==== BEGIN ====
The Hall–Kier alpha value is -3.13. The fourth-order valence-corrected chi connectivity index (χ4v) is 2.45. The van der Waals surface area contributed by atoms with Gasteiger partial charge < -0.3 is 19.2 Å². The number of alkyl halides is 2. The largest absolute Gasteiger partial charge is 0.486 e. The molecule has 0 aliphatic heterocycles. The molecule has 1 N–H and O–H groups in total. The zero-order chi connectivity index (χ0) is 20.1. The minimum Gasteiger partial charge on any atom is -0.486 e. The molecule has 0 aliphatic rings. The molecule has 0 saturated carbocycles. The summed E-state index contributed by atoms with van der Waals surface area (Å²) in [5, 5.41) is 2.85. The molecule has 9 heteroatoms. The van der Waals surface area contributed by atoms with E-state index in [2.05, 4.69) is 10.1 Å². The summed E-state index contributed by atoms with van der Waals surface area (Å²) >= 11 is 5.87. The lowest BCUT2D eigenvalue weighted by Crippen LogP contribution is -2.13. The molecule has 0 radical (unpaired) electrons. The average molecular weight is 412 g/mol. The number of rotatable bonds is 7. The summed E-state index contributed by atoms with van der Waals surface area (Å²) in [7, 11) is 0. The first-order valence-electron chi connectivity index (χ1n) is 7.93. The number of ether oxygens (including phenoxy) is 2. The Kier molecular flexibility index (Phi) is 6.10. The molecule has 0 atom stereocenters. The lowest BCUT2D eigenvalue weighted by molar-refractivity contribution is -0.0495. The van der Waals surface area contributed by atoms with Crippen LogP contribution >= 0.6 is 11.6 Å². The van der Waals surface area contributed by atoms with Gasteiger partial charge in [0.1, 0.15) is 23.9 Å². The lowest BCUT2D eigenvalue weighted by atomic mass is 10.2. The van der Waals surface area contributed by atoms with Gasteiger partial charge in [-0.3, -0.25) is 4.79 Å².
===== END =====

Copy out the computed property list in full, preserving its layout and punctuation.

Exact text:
The Hall–Kier alpha value is -3.13. The fourth-order valence-corrected chi connectivity index (χ4v) is 2.45. The van der Waals surface area contributed by atoms with Gasteiger partial charge < -0.3 is 19.2 Å². The number of alkyl halides is 2. The largest absolute Gasteiger partial charge is 0.486 e. The molecule has 0 aliphatic heterocycles. The molecule has 1 N–H and O–H groups in total. The zero-order chi connectivity index (χ0) is 20.1. The minimum Gasteiger partial charge on any atom is -0.486 e. The molecule has 0 aliphatic rings. The molecule has 0 saturated carbocycles. The summed E-state index contributed by atoms with van der Waals surface area (Å²) in [5, 5.41) is 2.85. The molecule has 9 heteroatoms. The van der Waals surface area contributed by atoms with E-state index in [2.05, 4.69) is 10.1 Å². The summed E-state index contributed by atoms with van der Waals surface area (Å²) >= 11 is 5.87. The lowest BCUT2D eigenvalue weighted by Crippen LogP contribution is -2.13. The molecule has 0 radical (unpaired) electrons. The average molecular weight is 412 g/mol. The number of rotatable bonds is 7. The summed E-state index contributed by atoms with van der Waals surface area (Å²) in [7, 11) is 0. The first-order valence-electron chi connectivity index (χ1n) is 7.93. The number of ether oxygens (including phenoxy) is 2. The Kier molecular flexibility index (Phi) is 6.10. The molecule has 0 atom stereocenters. The lowest BCUT2D eigenvalue weighted by molar-refractivity contribution is -0.0495. The van der Waals surface area contributed by atoms with Crippen LogP contribution >= 0.6 is 11.6 Å². The van der Waals surface area contributed by atoms with Gasteiger partial charge in [0.1, 0.15) is 23.9 Å². The lowest BCUT2D eigenvalue weighted by atomic mass is 10.2. The van der Waals surface area contributed by atoms with Gasteiger partial charge in [-0.3, -0.25) is 4.79 Å².